An Islamist insurgency dating back to 2018 triggered a security deal between TotalEnergies and the Mozambican authorities, in relation to the former’s Mozambique LNG Project. To protect LNG interests, the government provides troops who intimidate and mistreat local communities. Widespread destruction, mass displacement and death has caused untenable humanitarian conditions for the hundreds of thousands who have fled and are now refugees.
The suppression of journalism has increased in Cabo Delgado as a direct consequence of the gas region’s increased militarisation. Reporters have been detained, or simply gone missing. More information can be found on the profile of the Mozambique LNG project.
Impact on climate
The project’s own 2014 EIA (page 14) estimates that once the pipeline is operational, it will increase Mozambique's global contribution to greenhouse gas emissions by up to 10% per year. According to the International Energy Agency, any expansion of fossil fuel extraction is incompatible with a pathway to limiting the global temperature rise to 1.5 °C and therefore with net zero by 2050 commitments.
Impact on nature and environment
Construction damage and depletion of biodiversity: construction activities will disrupt Palma Bay’s seagrass, coral reefs and the organisms that depend on them, caused by the dredging of the area. Dredging, as well as cutting, also leads to the deposit of sediments on these fauna, which can take a lot of time to recover. The anticipated increase in noise pollution will adversely affect fish, dolphins, turtles and whales. This assault on the area’s biodiversity will also be felt at the onshore Afungi construction site, where the disturbance of wetland areas will affect reptiles, amphibians and birds. Finally, the area’s topsoil will suffer losses during the construction phase. Each of these consequences is acknowledged in the 2014 Environmental Impact Assessment.
The LNG projects are located in an area with unique and vulnerable ecosystems important for biodiversity such as mangrove forests, coral reefs and seagrass beds, including the Quirimbas National Park, a UNESCO Biosphere Reserve. This biodiverse group of islands spans the Cabo Delgado coast and is home to endemic plants, a rich marine ecosystem including turtles, dolphins and sharks, and a range of land animals such as lions, elephants and leopards. More information can be found on the profile of the Mozambique LNG project.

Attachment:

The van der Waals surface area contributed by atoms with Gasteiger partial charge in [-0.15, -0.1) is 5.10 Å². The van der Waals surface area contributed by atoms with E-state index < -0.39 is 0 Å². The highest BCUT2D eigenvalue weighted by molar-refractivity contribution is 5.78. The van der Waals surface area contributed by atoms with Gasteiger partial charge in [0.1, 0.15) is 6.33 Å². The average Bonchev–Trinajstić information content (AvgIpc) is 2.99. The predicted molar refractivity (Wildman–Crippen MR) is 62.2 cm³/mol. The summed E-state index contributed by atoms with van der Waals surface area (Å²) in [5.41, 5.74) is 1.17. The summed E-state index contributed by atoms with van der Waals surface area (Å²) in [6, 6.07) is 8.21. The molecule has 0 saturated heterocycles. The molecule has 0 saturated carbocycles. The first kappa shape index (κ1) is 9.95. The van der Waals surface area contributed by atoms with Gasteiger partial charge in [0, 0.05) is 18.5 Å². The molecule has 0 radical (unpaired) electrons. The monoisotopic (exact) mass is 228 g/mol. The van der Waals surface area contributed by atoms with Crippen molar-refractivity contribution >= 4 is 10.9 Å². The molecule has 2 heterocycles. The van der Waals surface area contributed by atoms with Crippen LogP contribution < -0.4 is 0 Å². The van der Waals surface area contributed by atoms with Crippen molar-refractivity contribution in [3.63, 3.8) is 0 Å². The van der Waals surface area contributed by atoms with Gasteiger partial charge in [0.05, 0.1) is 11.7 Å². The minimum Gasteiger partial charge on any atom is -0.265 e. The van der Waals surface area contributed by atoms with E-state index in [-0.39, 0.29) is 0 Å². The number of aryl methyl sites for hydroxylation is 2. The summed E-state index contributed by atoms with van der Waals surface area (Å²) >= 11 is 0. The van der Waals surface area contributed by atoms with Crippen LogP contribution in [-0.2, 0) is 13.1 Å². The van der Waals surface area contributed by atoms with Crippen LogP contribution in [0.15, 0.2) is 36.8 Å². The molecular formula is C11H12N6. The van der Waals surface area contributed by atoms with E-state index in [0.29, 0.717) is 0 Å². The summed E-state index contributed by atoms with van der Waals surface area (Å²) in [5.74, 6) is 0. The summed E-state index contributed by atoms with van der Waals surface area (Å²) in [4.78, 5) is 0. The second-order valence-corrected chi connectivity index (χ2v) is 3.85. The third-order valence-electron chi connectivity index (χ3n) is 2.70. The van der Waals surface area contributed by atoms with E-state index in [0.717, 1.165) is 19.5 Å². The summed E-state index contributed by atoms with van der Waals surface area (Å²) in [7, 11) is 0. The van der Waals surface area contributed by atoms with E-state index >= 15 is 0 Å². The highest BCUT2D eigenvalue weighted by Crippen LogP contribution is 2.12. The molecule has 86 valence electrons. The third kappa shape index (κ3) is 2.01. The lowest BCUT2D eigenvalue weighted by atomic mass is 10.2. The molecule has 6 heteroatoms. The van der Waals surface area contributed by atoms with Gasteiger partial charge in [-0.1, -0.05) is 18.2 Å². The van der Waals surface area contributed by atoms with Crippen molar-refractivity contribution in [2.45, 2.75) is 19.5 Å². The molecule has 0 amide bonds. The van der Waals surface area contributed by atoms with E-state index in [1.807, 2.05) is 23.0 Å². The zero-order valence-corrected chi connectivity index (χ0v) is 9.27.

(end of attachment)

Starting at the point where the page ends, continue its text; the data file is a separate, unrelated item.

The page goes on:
Applicable norms and standards
Eni aims to reboot Rovuma LNG project with floating LNG facility
Eni has proposed to construct a floating LNG (FLNG) processing facility for the Rovuma LNG project to circumvent the political risks that have disrupted the construction of the onshore facilities and to fast-track monetization of the gas reserves in Area 4 of the Rovuma LNG project. TotalEnergies declared force majeure on its Mozambique LNG project in April 2021 after an insurgent attack close to the gas facilities. This also prompted ExxonMobil to postone FID on the Rovuma LNG project. Eni views the FLNG facility as a temporary fix to work around the violent and instable situation in the Cabo Delgado province.
Exxonmobil and ENI delay Rovuma project’s FID once again
ExxonMobil and ENI have further delayed the Final Investment Decision on their Rovuma LNG project after TotalEnergies declared force majeure on their Mozambique LNG project.
ExxonMobil and ENI delay Final Investment Decision for the third time
For the third year in a row, the Rovuma LNG Project has been delayed. ExxonMobil cited the need to secure a power supply from TotalEnergies, who is operating the adjacent – and also delayed – Mozambique LNG project.
Mozambique LNG resource-sharing deal being discussed by energy majors